09/25 “Storytelling: Sharing Voice, Sharing Space” (Joanna Henry and Alexis MacDonald)

Session Overview: In business, “facts tell, stories sell.” In the world of writing, it’s “show, don’t tell.” Why? Because stories are memorable. They connect us, and they make us feel something. And, contrary to common belief, the primary drivers of our decision-making processes are feelings, not logic. Do you know how to tell a great story? 

• You will develop your own mini-story for a job interview that will show, not tell, who you are in your chosen field. 

• We will examine how to tell other people’s stories through collaborative storytelling techniques: interviewing, accountable feedback systems, positioning oneself, selecting photos and quotes from a humanizing vs objectifying framework.

You will leave this workshop with enhanced storytelling and story-analysis skills, and more able to share your voice while sharing space. 

 

10/09 “Smart Communications Strategy for Savvy Leaders” (Mike MacKenzie)

Session Overview:

Communications is more than social media and email – it’s also a way of thinking. Do you want to be a leader who makes smart decisions? Who is skilled at navigating conflict and change? Developing a communications strategy (and communications mindset) will help. This session will prepare you to “think like a communicator,” with the skills you’ll need to be a savvy, effective leader. 

 

10/23 “Forget Everything You Think You Know About Public Relations: A Re-Introduction to a Much-Maligned Profession” (Mike MacKenzie)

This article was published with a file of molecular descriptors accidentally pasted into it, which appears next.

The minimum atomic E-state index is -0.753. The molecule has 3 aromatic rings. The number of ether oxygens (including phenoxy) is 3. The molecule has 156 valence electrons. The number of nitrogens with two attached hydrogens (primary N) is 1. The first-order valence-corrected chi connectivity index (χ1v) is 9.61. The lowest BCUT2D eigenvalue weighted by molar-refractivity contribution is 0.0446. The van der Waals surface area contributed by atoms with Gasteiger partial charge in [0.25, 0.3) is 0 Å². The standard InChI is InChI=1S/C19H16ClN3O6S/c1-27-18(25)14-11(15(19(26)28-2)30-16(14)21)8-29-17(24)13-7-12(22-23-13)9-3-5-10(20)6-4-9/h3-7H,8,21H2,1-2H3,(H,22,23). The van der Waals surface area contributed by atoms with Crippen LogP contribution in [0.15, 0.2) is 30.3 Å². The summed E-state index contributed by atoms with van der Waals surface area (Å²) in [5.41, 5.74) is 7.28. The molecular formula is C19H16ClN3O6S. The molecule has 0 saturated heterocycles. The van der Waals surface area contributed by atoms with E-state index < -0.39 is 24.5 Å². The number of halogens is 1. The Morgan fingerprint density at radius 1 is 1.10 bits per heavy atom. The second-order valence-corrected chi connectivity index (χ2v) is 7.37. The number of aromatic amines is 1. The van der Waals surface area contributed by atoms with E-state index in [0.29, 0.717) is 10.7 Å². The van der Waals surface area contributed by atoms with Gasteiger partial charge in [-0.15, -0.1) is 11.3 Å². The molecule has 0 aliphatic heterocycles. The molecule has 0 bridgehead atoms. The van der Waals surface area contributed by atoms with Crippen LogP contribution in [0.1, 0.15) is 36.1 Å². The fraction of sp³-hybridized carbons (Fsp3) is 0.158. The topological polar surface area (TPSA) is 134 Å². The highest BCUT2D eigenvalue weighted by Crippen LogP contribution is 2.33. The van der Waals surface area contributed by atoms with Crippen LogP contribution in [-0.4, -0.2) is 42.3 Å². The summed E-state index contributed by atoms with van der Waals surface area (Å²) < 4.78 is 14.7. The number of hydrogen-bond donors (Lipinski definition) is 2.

Session Overview:

Spinning. Hacking. Deceiving. The field of public relations has a terrible reputation—some of it deserved, but much of it not. Would you believe it if you heard that public relations skills can be used to bring about important social change? At its core, public relations is the art and science of building effective relationships to help a leader meet their goals. This session will show you the difference between ‘good’ and ‘bad’ PR, so you can make smart and responsible public relations decisions. 

 

11/06 “Accessing Alt-Ac: How Working for Canada’s Top Creative Agency Taught Me the Value of My Skills” (Marie Horgan)

Session Overview:

You’ve heard that your writing and research skills are valuable in the private sector, but how, exactly? Working in advertising can teach us a lot about how to advertise ourselves—for jobs in advertising and in many other job fields. This session will show you how degree programs - especially at the graduate level - are becoming increasingly designed to train students for non-academic jobs, and why it may make sense to explore this development already as an undergraduate student. You will learn about possibilities to combine their university education with “real world” experience and how to best make use of the skills that they learn at a liberal arts institution. 

 

11/20 “What’s Your Point? Or, Risk-Based Key Messages” (Louise Brennan)

Session Overview:

Have you ever felt like you can’t get your point across? How do you communicate complex information to diverse audiences? How do you craft strong, defensible messages?